Now, when we lived in our last house in the UK we used to have bird-feeder especially designed to take "Nyjer" seeds. We'd ordered it (and our first supply of the seeds) from the RSPB website (excellent, by the way, if you're in the UK that is!) especially designed to attract goldfinches [that link ought to take you to the excellent Keith Christmas' "Burdz" photo album on Facebook, in particular to a shot of a goldfinch on the same kind of feeder as we used to have]. We had to get used to the fact that our feeder was so successful, often being covered with goldfinches all squabbling to get at the seeds, that it soon became the local fast-food joint for sparrowhawks as well.

Photo courtesy of
We would frequently look out and see a Sparrowhawk sitting on the fence at the end of the garden, waiting for his (or her) lunch to arrive at the feeder, whereupon it would silently make its deadly swoop, grab a hapless goldfinch and be off away into the trees nearby to alight and enjoy its meal. My wife was pretty upset the first couple of times that this happened, but we all have to accept that it's how nature works. It's still a wonder to behold, despite our sentimentality about the poor victim. The rest of the goldfinches would very soon resume their attack on the Nyjer seeds, as though nothing had happened.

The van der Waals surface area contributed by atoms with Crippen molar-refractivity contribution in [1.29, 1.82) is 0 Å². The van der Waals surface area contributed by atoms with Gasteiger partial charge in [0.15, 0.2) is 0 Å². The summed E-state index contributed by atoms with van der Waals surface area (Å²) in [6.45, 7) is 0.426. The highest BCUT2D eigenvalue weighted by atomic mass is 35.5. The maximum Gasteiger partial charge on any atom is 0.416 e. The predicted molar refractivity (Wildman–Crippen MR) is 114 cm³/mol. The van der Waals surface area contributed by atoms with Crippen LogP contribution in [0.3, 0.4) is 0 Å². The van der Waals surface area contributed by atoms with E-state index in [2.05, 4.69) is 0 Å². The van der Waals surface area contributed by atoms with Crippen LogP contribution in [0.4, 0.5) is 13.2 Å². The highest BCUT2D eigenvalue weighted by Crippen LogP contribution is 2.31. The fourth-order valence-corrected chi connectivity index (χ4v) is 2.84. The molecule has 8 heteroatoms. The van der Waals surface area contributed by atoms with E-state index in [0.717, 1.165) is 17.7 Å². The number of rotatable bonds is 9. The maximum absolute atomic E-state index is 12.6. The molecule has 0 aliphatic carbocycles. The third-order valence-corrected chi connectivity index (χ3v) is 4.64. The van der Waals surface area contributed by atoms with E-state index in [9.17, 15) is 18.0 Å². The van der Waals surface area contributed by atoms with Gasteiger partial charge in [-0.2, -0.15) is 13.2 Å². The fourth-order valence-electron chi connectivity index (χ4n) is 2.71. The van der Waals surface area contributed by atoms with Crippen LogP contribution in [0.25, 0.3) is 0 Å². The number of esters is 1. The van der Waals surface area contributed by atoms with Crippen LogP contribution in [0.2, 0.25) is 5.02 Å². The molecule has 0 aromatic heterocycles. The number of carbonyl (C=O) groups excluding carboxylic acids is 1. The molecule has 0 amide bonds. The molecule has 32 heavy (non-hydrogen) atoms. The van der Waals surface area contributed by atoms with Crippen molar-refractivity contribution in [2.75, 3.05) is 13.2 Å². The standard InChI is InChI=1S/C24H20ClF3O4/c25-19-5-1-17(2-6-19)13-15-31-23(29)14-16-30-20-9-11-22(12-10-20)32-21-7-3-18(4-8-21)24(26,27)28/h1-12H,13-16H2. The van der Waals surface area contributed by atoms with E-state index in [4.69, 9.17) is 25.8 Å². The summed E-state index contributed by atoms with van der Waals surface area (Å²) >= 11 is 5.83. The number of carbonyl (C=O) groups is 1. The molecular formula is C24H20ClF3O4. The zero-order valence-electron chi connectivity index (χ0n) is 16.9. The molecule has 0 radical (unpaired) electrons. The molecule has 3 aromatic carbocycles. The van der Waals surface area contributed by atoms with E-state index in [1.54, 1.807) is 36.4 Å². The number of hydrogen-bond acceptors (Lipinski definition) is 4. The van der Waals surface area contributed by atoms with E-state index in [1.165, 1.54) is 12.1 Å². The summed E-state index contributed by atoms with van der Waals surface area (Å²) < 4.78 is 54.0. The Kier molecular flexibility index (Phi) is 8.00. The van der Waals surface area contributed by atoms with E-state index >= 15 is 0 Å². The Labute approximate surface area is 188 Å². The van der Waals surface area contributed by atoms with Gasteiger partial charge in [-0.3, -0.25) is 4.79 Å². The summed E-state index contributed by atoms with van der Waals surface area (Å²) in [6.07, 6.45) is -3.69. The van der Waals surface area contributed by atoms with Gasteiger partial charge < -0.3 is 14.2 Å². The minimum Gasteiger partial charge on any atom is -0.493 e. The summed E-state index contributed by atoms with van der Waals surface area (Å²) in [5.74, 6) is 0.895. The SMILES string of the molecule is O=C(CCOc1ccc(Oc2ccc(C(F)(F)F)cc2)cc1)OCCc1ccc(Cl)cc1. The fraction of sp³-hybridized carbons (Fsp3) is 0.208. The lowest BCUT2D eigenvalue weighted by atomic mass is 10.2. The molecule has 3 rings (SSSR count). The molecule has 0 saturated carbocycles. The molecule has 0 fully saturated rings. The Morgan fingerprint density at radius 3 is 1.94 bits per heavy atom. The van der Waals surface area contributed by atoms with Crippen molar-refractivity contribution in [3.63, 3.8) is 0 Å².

So, here we are now in Rhodes and this time we have a similar situation, although now with the actual prey after which the sparrowhawk is named. We do get goldfinches here too, but they don't live with us at the house. The sparrows, though, are in plentiful supply. Just yesterday we were enjoying a rotten weather day, as outside it was all grey and raining most of the time (very British), the logburner was flickering away and the afternoon was nearly over and we were both flopped out on the sofa watching a movie (very decadent, eh?), when my wife said,